Published online by Cambridge University Press: 01 February 2018
This book outlines an economic theory of experts. It uses the economic concepts of “spontaneous order” and “competition.” The concept of spontaneous order is important for a satisfactory understanding of the division of knowledge as I develop that concept in the next two chapters. The concept of “competition” is important for the theory of experts and, especially, the theory of expert failure. Unfortunately, the concepts of spontaneous order and competition are fluid. They get different meanings from different economists. Non-economists sometimes interpret these concepts in ways that most economists do not. It can be challenging, therefore, to use these concepts and, especially, these terms to communicate ideas effectively. Rather than trying to invent new terms that are likely themselves to be misunderstood, I will try to clarify their meanings for the broad tradition of “mainline” economics, which is the intellectual context for my theory. Peter Boettke coined the term “mainline economics” to identify a tradition of economic thought encompassing Adam Smith, F. A. Hayek, Vernon Smith, and others. This tradition of thought emphasizes “limits to economic analysis, and efforts at economic control” (Boettke 2012, pp. 383–5). And in this tradition, the notions of spontaneous order and competition are important.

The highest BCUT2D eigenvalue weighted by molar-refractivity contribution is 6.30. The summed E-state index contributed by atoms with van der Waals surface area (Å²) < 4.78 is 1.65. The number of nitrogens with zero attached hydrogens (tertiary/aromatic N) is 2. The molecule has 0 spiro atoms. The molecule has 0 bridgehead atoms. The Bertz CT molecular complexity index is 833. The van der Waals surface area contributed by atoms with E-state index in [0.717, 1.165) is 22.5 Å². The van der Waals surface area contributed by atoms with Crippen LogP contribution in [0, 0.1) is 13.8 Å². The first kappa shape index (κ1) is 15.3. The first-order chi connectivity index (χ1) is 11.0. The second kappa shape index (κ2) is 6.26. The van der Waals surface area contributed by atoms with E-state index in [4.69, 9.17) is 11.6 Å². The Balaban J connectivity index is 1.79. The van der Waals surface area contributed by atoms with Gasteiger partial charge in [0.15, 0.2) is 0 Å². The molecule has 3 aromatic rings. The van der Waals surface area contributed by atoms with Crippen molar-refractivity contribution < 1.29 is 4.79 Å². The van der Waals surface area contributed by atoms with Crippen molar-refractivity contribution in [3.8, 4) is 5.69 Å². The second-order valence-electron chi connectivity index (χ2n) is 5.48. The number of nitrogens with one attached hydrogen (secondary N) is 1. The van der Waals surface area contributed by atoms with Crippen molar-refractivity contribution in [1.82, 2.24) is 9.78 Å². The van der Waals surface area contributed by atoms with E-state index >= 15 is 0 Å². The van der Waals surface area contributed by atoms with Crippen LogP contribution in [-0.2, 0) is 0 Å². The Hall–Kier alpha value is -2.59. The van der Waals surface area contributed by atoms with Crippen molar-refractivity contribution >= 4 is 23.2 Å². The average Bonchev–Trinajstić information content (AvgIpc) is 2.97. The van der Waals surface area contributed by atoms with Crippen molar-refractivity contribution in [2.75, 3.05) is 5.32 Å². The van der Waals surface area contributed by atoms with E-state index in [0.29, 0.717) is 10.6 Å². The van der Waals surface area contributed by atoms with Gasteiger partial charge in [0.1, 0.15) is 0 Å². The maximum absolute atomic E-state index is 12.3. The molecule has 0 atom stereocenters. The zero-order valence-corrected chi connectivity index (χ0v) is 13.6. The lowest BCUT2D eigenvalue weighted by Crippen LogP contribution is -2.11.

The idea of “spontaneous order” is more commonly known by the label “invisible hand.” But the term “invisible hand” is sometimes taken to be a religious idea or to connote a mystification of markets. It may therefore cause confusion or misunderstanding. I will use the term coined by F. A. Hayek: “spontaneous order.” It is the idea that there are systematic but unintended consequences of human action. An explanation of a spontaneous order may be called an “invisible-hand explanation” (Ullmann-Margalit 1978). The “mainline” theory of markets views them and their scientific regularities as spontaneous orders. As I will briefly note below, this cannot be said of general equilibrium theory as it was first proposed by Leon Walras (1874–77). But in more customary interpretations of the theory, it imperfectly describes Adam Smith's invisible hand. In the interpretations of neoclassical economics most common within the discipline, the theory of markets describes a spontaneous order.